BA Creative Writing and English Language

Welcome to the course page for the BA Creative Writing and English Language. You can find details on our first-year modules below.

All creative writers may also wish to check out the following list of links to get you started on becoming a successful working writer: Some Useful Leads

First Year Modules 2017-18

Words, Meaning and Text

In this module we begin by looking at how the English language works and ensuring you feel confident about using relevant terminology before going on to examine how words change over time, how the language borrows words from other languages, how words are related to each other, and how sentences work to create a coherent text. Assessment: 50% coursework; 50% Examination.

Useful preliminary reading:
H. Jackson & E. Zé Amvela (2007) Words, Meaning and Vocabulary. Continuum.

Beginnings in Writing

This module comprises two distinct but mutually supporting strands, introducing students to core elements of creative writing whilst situating their practice in the heart of the city. Strand 1, ‘Ways of Writing’, encourages students to experiment in a range of diverse written styles and forms, including poetry, prose, life-writing and journalism. Strand 2, ‘Writing the City’, offers students the opportunity to engage with the city as ‘raw materials’ for their work, encouraging a deep understanding of the critical importance of ‘place’ in writing.

Useful preliminary reading:
Jeffrey Eugenides, The Virgin Suicides. Fourth Estate.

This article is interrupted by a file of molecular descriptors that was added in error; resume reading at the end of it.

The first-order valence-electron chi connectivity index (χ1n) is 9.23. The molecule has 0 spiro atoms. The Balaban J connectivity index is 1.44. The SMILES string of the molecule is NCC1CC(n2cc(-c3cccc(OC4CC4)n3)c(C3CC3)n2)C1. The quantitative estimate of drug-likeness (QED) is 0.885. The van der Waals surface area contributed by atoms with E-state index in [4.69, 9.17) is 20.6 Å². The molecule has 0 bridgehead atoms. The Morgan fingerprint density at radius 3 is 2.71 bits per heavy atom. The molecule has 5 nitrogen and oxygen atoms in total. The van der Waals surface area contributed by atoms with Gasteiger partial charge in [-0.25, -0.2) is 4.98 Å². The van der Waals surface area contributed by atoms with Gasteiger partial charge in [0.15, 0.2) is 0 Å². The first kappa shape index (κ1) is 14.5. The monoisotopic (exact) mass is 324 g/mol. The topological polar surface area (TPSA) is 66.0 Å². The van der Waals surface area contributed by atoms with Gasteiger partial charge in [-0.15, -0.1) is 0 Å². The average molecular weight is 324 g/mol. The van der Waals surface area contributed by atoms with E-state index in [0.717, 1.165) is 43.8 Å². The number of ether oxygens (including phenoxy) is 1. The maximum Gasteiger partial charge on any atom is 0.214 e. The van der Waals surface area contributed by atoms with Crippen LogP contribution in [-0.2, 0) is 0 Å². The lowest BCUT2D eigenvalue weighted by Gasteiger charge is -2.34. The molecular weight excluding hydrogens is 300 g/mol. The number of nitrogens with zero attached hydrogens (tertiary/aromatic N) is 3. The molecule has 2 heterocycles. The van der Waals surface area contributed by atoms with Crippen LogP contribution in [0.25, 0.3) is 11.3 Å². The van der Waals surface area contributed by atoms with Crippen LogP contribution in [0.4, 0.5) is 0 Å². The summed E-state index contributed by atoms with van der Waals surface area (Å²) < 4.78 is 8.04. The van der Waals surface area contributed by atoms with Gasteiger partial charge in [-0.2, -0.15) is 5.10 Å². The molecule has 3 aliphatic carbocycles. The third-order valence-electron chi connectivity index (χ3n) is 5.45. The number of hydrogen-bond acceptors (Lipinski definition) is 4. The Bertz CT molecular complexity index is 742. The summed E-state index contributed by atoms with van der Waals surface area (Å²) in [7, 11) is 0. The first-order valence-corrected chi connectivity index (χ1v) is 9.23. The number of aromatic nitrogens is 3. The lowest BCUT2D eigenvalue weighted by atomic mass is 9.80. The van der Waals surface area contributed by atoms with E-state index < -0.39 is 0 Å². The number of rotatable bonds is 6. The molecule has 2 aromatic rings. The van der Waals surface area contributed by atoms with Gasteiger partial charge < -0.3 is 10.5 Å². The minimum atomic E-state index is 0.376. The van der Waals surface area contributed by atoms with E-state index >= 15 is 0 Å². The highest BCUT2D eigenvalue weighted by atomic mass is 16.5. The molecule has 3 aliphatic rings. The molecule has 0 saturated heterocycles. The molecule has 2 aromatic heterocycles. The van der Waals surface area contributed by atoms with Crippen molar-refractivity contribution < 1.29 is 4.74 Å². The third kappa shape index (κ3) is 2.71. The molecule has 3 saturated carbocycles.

John Singleton, Mary Luckhurst and Mary Singleton (eds.), The Creative Writing Handbook. Palgrave Macmillan.

Reflective Writing 1

This module asks students to become analytical about their writing, both from the point of view of process and output. By critiquing their own work, and considering the writing practice of others, it aims to develop students’ ability to formulate answers to questions such as ‘Why do I write?’, ‘What is the value of storytelling?’, ’What are the stories I am best able to tell?’ It is supported by a year-long lecture and workshop series, delivered by members of the department alongside visiting poets, playwrights and novelists.

 Useful preliminary reading:
Julia Cameron, The Artist’s Way. Tarcher/Putnam.
Joan Didion, ‘Why I Write’ (1976), in The Writer On Her Work, ed. Janet Sternburg. W.W. Norton.

Language and Text (option)

On this optional module we explore connections between language study and literary interpretation through the detailed analysis of authorial choice of lexis, phonology and meaning, regular metres and lineation, narrative point of view, the use of deixis, modality and attitude and the pragmatic analysis of dramatic dialogue. Assessment: 100% Coursework.

Useful preliminary reading:
M. Toolan (1998) Language in Literature: An Introduction to Stylistics. Arnold.

Language Myths (option)

This introductory module critically examines a number of popular fallacies about language and specific languages through a careful examination of facts and data. Assessment: 100% Coursework.

Useful preliminary reading:
L. Bauer and P. Trudgill (1998) Language Myths. Penguin.

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